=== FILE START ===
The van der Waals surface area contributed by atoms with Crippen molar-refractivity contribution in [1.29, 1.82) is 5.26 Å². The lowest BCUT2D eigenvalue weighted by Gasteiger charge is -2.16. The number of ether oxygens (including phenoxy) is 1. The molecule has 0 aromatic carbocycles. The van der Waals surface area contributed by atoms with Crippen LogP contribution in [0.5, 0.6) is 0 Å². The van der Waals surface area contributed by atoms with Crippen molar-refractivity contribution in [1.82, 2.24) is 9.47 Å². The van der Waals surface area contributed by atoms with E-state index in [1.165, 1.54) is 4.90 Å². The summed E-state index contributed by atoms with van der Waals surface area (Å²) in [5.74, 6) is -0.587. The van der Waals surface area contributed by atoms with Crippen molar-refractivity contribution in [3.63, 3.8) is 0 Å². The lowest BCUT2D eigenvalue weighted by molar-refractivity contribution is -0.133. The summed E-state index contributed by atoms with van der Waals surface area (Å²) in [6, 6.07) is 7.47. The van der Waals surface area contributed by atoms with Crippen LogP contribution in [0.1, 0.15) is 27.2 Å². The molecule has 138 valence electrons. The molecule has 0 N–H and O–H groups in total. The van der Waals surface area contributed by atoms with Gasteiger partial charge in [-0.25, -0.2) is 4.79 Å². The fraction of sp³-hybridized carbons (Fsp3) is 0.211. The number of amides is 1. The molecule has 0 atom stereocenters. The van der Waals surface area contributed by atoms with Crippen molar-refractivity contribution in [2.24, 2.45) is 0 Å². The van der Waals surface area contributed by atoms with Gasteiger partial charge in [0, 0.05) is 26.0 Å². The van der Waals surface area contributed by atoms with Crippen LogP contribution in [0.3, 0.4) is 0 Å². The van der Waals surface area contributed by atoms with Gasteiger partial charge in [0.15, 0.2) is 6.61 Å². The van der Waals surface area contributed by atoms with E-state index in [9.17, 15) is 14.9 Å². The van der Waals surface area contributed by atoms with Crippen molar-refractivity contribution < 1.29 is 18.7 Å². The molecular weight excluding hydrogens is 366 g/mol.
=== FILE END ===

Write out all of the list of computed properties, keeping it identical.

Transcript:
The van der Waals surface area contributed by atoms with Crippen molar-refractivity contribution in [1.29, 1.82) is 5.26 Å². The lowest BCUT2D eigenvalue weighted by Gasteiger charge is -2.16. The number of ether oxygens (including phenoxy) is 1. The molecule has 0 aromatic carbocycles. The van der Waals surface area contributed by atoms with Crippen LogP contribution in [0.5, 0.6) is 0 Å². The van der Waals surface area contributed by atoms with Crippen molar-refractivity contribution in [1.82, 2.24) is 9.47 Å². The van der Waals surface area contributed by atoms with E-state index in [1.165, 1.54) is 4.90 Å². The summed E-state index contributed by atoms with van der Waals surface area (Å²) in [5.74, 6) is -0.587. The van der Waals surface area contributed by atoms with Crippen molar-refractivity contribution in [3.63, 3.8) is 0 Å². The lowest BCUT2D eigenvalue weighted by molar-refractivity contribution is -0.133. The summed E-state index contributed by atoms with van der Waals surface area (Å²) in [6, 6.07) is 7.47. The van der Waals surface area contributed by atoms with Crippen LogP contribution in [0.1, 0.15) is 27.2 Å². The molecule has 138 valence electrons. The molecule has 0 N–H and O–H groups in total. The van der Waals surface area contributed by atoms with Gasteiger partial charge in [-0.25, -0.2) is 4.79 Å². The fraction of sp³-hybridized carbons (Fsp3) is 0.211. The number of amides is 1. The molecule has 0 atom stereocenters. The van der Waals surface area contributed by atoms with Crippen molar-refractivity contribution in [2.24, 2.45) is 0 Å². The van der Waals surface area contributed by atoms with Gasteiger partial charge in [0, 0.05) is 26.0 Å². The van der Waals surface area contributed by atoms with Crippen LogP contribution in [0.3, 0.4) is 0 Å². The van der Waals surface area contributed by atoms with Gasteiger partial charge in [0.15, 0.2) is 6.61 Å². The van der Waals surface area contributed by atoms with E-state index in [9.17, 15) is 14.9 Å². The van der Waals surface area contributed by atoms with Crippen molar-refractivity contribution < 1.29 is 18.7 Å². The molecular weight excluding hydrogens is 366 g/mol.